Talking ‘Bout Tabitha

Sometimes I get a glimpse, a glimpse of what ‘normal’ would look like, even feel like. It’s like living someone else’s life just for a second, it’s a moment of clarity amidst the confusion. Now when I say a glimpse, I mean literally a snapshot. It might be a smile, a hug, a short conversation. All the things that many parents take for granted, for me are rare and cherished moments. Two of my children have autism.

I find these times particularly rare with my daughter, Tabitha. She is so strong-willed and determined, she never shows a vulnerable side, a side that says ‘I need you, mum’. She never wants cuddles or to be held, she never needs my help. All she wants, or should I say ‘demands’ from me is ‘stuff’ – a computer game, a rabbit, leggings, a guinea pig, a new top, a dog. If she doesn’t get what she wants there’s trouble. Now that might sound like the behaviour of a spoilt child, but this is about control. Control of an environment that is so alien to her that by having just that little bit of control everything becomes just that bit safer and that bit more manageable. She lives in a heightened state of anxiety, at any moment could be pushed over the edge and into a melt down. By feeding her obsessions she maintains control of all that is around her, creating her own world – Tabby’s world.

What if she doesn’t get her way? Tackling Tabitha can be like taking on a tiger. She can scratch and bite either me or herself. She will refuse to engage in anything that threatens her world – like talking to adults, going somewhere unfamiliar or doing something different. Do we give in? – maybe sometimes! We use various ways of promoting desirable behaviour, the obligatory reward charts and systems – some successful; some not. It is an ongoing battle in socialisation – an attempt to mould her into a socially acceptable adult.

Despite her challenging behaviour she never ceases to amaze me. She is a master of disguise. She can camouflage her difficulties at school so well, that if I mention her ‘crazy’ side, the teachers look at me in disbelief. How does she do it? I have been observing my daughter since the day she was born; there isn’t much that escapes me. She searches the internet for how to apply make-up, pluck eyebrows and even shave her legs. She uses ‘friends’ as her eyes and ears so she always knows what she is supposed to be doing and when. She flies below the radar. I said to her once as she left for school ‘What time do you finish school today?’, ‘I don’t know’ she replied, so I asked ‘Well how do you know when it’s time to go home?’ She looked at me as if I was mad and said ‘I just leave when everyone else leaves.’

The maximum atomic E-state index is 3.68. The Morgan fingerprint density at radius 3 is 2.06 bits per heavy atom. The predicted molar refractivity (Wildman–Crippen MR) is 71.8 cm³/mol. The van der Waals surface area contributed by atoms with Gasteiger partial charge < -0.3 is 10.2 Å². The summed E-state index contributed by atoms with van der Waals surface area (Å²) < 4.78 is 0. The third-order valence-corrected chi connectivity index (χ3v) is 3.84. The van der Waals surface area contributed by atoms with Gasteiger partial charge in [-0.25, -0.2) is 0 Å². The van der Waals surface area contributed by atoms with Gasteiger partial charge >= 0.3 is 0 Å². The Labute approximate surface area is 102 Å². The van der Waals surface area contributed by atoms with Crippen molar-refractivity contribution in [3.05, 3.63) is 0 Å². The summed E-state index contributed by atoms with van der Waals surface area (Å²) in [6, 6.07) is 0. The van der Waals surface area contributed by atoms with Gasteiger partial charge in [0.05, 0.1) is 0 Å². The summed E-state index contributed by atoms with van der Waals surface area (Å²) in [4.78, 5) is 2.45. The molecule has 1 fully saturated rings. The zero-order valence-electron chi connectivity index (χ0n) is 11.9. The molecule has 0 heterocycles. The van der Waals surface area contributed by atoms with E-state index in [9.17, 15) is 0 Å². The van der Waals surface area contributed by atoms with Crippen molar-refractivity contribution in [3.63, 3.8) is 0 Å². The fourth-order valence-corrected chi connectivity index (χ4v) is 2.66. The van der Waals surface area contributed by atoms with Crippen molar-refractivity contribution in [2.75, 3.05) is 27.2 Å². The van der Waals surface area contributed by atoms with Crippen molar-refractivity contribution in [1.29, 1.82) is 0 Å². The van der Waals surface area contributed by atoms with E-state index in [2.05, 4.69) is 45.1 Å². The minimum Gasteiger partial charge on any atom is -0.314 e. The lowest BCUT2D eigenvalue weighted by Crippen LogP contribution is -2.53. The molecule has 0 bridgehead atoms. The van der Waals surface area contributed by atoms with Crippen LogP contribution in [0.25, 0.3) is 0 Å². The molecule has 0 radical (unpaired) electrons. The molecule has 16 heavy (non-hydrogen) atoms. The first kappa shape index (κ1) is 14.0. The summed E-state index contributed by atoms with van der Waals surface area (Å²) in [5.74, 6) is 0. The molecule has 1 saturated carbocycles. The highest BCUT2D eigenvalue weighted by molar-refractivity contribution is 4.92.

A bad day at school equals a tantrum at home. I think that AS girls are experts at putting on a facade to the outside world, an exterior that says ‘I’m coping’. The flip side of this is that the parents can experience extreme behaviour, behaviour that has been bubbling under the surface all day. As they approach the front door the facade begins to crack and the Autism begins to seep out ready to explode at whoever opens the door.

It is due to these things that these glimpses are so important, they keep me sane, they show me how different life would be without the Autism, and just seeing that helps me find the child behind the disorder. Would I change her? Would I take away her Autism if I could? Definitely not! After 16 years of living life on the edge, I would not change a thing. My children have taught me tolerance, compassion and acceptance. Maslow once wrote “… what we call “normal” in psychology is really a psychopathology of the average, so undramatic and so widespread that we don’t even notice it ordinarily.” I prefer a challenge!


Maslow A., (1968) Toward a Psychology of Being. John Wiley & Sons, Inc. New York.